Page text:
“When I was coming up in high-school I got involved in music by trying to listen to these tapes that would be passed around. At that time in Philly we had a number of really big deejays who would throw block parties like Cosmic Kev, DJ Thorpe, people like that. There was Parry P who was an emcee. I wanted to be like those dudes. They had cliques and groups like the Black Knights Of Funk and Cosmic Kev was from the Grandmasters Of Funk. So I would get these tapes of these guys, listen to them and want to be them (laughs). So I asked my mom if she could get me some turntables and then I started playing records, listening to what all these other guys were doing, and really just trying to be like them. So that’s really how I first got involved in the Philly music scene.”

What sort of music were you hearing on those tapes at that time?

“Back then everything was breakbeats. So they would play stuff like Brothers Johnson and then when it got to the break part just play that over and over. Then that’s when the emcees would start rapping and I’m listening to this like, ‘Damn! What is this?!’ That’s back when the deejay was still the frontman and the emcee was the hypeman for the deejay. So you’d hear these breakbeats like “Dance To The Drummer’s Beat” and also some of the records that were out at the time from, like, the Treacherous Three. The deejays would play the breaks and then mix it into some of the records that were out at the time.”

Were you actually going to the parties at this point or just listening to the tapes?

“Nah, I was still too young to go to the parties in the beginning. I was about thirteen-years-old at that time so I wasn’t allowed to go to stuff like that. I could hear it on the tapes but I couldn’t see it until some of those deejays would come around my way. Now, I lived in Hunting Park, which is North Philly. So sometimes they used to come around the way, Disco Red, Cosmic Kev, Grandmasters Of Funk, Sex Machine, they would come out with these big giant speakers and it would be loud! You could hear it from up the block and the music would just draw you in. I would go out and just stand there and watch those dudes. I’d be right there in front of the turntables. So that was really how I learnt to deejay, I would just watch those dudes.”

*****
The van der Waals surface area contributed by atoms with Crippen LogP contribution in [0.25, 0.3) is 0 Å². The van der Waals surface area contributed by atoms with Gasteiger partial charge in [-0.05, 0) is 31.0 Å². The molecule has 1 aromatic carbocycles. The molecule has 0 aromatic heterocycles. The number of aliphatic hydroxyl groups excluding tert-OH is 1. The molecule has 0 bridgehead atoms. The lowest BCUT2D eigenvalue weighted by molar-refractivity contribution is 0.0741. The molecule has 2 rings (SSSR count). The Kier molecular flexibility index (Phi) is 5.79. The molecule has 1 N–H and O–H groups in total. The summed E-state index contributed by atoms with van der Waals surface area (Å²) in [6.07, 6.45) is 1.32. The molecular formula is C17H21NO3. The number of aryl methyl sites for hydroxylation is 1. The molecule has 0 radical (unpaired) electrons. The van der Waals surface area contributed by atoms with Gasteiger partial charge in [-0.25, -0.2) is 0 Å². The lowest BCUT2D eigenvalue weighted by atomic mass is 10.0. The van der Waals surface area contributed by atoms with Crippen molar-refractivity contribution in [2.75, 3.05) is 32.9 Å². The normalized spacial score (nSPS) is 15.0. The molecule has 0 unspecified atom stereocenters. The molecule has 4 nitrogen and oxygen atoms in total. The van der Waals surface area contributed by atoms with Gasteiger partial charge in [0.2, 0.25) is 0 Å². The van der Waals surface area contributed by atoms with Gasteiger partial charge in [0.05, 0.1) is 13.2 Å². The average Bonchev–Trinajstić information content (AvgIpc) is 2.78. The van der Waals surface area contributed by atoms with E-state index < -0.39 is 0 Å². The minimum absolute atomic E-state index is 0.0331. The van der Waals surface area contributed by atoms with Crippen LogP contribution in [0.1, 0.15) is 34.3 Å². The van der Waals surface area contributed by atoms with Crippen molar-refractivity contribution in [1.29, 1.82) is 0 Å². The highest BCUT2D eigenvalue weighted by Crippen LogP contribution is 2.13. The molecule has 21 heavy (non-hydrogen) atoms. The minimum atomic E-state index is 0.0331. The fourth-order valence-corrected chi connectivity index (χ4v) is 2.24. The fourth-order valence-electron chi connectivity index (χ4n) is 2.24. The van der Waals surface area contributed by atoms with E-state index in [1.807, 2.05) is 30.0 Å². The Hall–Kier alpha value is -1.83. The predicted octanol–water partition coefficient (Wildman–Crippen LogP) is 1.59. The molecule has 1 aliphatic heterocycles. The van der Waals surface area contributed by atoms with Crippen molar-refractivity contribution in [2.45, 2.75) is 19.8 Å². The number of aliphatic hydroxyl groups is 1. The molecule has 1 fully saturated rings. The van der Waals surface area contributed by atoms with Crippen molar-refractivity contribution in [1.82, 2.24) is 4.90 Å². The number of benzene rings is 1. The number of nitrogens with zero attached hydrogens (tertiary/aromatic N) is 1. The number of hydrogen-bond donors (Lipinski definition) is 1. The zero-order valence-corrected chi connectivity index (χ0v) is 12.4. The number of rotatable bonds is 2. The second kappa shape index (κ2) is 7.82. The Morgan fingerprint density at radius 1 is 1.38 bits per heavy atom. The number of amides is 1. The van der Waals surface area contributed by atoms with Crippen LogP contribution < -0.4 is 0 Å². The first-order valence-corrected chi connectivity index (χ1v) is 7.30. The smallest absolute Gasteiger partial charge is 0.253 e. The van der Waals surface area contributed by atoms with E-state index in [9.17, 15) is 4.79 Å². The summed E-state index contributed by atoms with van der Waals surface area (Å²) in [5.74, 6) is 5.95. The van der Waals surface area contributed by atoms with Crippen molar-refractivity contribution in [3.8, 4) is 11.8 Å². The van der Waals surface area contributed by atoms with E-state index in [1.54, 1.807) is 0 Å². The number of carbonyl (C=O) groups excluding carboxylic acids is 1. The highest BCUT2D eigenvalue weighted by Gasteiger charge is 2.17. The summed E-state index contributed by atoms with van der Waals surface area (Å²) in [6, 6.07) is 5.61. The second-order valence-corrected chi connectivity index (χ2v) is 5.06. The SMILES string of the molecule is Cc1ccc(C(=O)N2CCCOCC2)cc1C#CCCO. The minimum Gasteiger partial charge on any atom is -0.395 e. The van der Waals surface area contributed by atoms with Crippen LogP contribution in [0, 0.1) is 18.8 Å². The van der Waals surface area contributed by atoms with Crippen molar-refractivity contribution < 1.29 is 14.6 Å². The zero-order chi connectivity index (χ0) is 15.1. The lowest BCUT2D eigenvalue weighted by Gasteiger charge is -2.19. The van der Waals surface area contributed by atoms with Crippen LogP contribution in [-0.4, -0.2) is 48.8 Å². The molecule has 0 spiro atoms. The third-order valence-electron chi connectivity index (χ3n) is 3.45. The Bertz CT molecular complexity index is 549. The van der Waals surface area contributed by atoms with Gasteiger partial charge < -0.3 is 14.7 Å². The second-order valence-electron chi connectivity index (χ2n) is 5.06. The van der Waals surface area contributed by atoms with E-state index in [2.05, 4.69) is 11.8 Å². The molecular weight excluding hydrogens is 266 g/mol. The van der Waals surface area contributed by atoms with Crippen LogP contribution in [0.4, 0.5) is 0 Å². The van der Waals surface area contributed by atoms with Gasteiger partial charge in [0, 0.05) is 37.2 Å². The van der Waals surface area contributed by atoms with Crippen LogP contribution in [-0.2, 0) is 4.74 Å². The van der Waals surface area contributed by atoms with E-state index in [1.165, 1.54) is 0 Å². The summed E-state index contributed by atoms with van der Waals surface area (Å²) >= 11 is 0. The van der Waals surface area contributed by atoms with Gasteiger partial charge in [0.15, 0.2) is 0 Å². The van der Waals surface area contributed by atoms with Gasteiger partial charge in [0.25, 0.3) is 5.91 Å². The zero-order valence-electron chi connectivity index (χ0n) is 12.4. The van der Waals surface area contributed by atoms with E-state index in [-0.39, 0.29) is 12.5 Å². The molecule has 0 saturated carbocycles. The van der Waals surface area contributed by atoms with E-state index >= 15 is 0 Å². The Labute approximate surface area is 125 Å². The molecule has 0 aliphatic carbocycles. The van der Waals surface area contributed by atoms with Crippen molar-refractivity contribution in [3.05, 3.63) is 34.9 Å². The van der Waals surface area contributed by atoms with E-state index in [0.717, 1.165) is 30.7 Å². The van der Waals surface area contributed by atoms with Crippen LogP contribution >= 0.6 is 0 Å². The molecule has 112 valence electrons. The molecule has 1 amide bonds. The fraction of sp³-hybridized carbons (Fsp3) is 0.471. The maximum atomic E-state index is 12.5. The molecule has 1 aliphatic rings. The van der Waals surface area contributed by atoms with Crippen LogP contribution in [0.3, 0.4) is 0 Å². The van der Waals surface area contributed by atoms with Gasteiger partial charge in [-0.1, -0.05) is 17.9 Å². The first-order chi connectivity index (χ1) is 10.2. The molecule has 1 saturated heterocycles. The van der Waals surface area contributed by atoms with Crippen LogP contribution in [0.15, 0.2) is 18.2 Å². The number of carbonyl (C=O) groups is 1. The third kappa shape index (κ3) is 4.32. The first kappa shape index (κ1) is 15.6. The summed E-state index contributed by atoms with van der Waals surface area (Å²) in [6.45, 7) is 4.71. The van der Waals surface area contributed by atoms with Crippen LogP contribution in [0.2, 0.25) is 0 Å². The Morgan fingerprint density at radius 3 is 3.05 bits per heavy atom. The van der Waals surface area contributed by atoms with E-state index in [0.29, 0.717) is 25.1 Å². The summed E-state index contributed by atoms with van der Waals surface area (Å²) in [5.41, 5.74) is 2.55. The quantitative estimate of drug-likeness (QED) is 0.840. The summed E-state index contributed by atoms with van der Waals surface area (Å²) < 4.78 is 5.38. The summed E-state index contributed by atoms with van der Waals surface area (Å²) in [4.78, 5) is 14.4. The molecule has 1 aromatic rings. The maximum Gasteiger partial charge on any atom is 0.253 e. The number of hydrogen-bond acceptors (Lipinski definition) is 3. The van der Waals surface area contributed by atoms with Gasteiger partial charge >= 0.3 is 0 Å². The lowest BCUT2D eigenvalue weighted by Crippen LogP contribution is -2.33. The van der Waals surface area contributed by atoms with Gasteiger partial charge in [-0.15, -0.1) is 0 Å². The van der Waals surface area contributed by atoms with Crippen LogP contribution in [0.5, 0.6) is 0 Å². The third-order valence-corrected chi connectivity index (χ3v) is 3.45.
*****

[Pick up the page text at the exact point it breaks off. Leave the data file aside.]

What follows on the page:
So what were your first turntables like?

“Man, my mom brought me some belt-driven turntables when I was in the eighth grade. She gave me two turntables, a mixer and a stereo set-up with two speakers. I got on those two belt-driven turntables and I just used to play the hell out of the two records that I had (laughs). So I was just watching these other deejays and listening to what they were doing and eventually it got to the stage where I though ‘I can do this.’ Back then people like Cosmic Kev were huge and they had such a big following. This had to be around 1983. Eventually I started doing parties in my neighbourhood and I started to get a reputation as being a deejay in Hunting Park.”

Were these parties you were putting on yourself or as part of a crew?

“Nah, they weren’t my parties. These were house parties that  people would have and sometimes they’d charge like a dollar to come in. They’d be jam-packed with people from the neighbourhood. So I wasn’t part of a crew at this point, I would just do parties for people. There were about two or three deejays in the neighbourhood and that’s actually how I met Chuck Nice initially because back in the very beginning he was also a deejay before he got into the production. We used to call him Grandmaster Blend back then (laughs). He used to blend the hell out of two records. So we used to throw parties like that and I was in demand to do a lot of cutting and scratching and Chuck was doing his thing as Grandmaster Blend.”

Was it a Hip-Hop-orientated set you were playing at those early parties?

“It was mainly breakbeats and the Hip-Hop records that were out then back in 83. You’d play records that you knew people would dance to and then you’d also play records like “Planet Rock” and others that were coming out of New York. I mean, they were real long records that you could keep a party going with from like nine at night through to maybe one in the morning.”


That’s back when you’d get ten minute long 12″ versions of tracks…

“Oh yeah (laughs). You could play the hell out of those records back then. Some people would stand in front of the turntables and just watch what you were doing but most people would be dancing and having fun. Then as time went on we started messing with these guys in the neighbourhood, Les and Disco Red’s cousin Vadar. Now Disco Red’s cousin had all these big speakers which meant he could battle against some of the bigger deejays and that’s how we got good with him. He could stack his speakers up and sound way louder than them. He had the concept of using the double-scoops and the horns and all of that and the music would be so loud that it would draw people into the park. So I used to set-up with them when they were doing a party and they’d give me a chance to spin as a part of their crew.”

So were you aware there was an actual Hip-Hop scene in Philly at this point or was it just a neighbourhood thing for you back then?